As to the bit about knowing about arrays at compile time - when the program starts the number of cols and rows are not known. An array would have to be made large and only partly in use, unless I've made a hash of initialising them! Either way the std containers and vectors especially are quite easy to populate and index to elements.

##### Share on other sites
Quote:
 Original post by TrenkiYou should have a look at the different algorithm complexities for the various STL containers to find the best container in other cases....The best thing to do is to understand how the various containers are implement to understand what operations are efficient and what operations are more costly.

That was the subtext of my question. I'm not totally sure about which containers are best suited to what operation.

From what's been said it seems that vectors are fine in this case because it's actually a fairly static structure. I was more concerned about my continual need to look things up within the Grid object and hop around in the other one.

** I completely forgot to mention **
The vertex objects and link objects each point to the ones attached to each other, if that makes sense. e.g. the vertex 1 row up and 1 row in points to the link below, to the left, to the right and above.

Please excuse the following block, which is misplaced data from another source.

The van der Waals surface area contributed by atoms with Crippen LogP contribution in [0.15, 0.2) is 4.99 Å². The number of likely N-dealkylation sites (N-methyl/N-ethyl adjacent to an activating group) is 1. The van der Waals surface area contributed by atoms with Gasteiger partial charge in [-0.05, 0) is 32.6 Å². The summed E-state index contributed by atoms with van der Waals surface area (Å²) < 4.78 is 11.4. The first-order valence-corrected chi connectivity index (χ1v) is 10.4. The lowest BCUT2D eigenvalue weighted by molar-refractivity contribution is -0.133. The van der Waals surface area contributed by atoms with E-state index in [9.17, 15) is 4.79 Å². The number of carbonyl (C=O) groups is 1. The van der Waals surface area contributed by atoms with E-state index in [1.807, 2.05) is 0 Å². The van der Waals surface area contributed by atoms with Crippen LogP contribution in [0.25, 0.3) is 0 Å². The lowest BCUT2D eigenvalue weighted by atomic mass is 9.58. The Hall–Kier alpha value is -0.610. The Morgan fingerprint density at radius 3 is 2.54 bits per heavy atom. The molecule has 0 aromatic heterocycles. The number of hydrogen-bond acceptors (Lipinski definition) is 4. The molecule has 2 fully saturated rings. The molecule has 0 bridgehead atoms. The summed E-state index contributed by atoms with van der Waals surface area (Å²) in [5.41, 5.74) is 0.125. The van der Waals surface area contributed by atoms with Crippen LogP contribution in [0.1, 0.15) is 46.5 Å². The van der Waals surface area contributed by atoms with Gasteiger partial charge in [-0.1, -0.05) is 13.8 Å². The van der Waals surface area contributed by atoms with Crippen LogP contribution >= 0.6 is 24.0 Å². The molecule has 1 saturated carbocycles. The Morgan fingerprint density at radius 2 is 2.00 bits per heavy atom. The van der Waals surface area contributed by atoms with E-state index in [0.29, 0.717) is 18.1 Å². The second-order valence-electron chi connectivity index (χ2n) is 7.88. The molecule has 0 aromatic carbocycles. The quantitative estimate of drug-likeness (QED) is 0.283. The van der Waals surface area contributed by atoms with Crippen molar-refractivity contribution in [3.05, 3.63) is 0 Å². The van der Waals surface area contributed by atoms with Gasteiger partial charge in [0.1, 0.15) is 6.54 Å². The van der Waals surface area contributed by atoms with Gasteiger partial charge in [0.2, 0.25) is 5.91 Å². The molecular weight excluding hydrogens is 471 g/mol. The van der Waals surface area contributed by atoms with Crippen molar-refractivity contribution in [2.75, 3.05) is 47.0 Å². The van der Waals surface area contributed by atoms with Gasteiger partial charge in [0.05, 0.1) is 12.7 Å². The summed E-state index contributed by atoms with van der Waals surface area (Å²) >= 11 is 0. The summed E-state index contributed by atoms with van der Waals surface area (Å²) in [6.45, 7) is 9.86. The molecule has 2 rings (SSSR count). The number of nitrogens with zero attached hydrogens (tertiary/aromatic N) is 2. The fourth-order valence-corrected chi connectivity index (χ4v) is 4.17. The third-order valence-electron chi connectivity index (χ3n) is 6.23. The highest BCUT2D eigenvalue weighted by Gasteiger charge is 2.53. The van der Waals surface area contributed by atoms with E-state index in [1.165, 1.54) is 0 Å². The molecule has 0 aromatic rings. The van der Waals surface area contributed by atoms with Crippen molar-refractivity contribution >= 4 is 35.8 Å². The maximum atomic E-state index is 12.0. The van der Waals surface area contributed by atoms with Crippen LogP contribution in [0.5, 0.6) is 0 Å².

Does this make a difference to the type of container used?

##### Share on other sites
Quote:
 Original post by Will-O** I completely forgot to mention ** The vertex objects and link objects each point to the ones attached to each other, if that makes sense. e.g. the vertex 1 row up and 1 row in points to the link below, to the left, to the right and above.Does this make a difference to the type of container used?

No, but it significantly changes the abstract model in use. If it's a 2D grid, why use a 1D structure? If it's a grid in the usual sense, why do you move vertices? It's not entirely clear what you're doing.

If it's just a normal grid, you don't need to store these references between points at all. If you have this grid structure, you can easily find one point from another one without using any explicit references - just add 1 to the index to move right, subtract 1 to move left, add the row width to go down a row, subtract the row width to go up a row.

Given that you know the grid's width and height at the point of creation, I would have just used a 2D array and not bothered with any more complex structure. That's without knowing anything about your use case however.

##### Share on other sites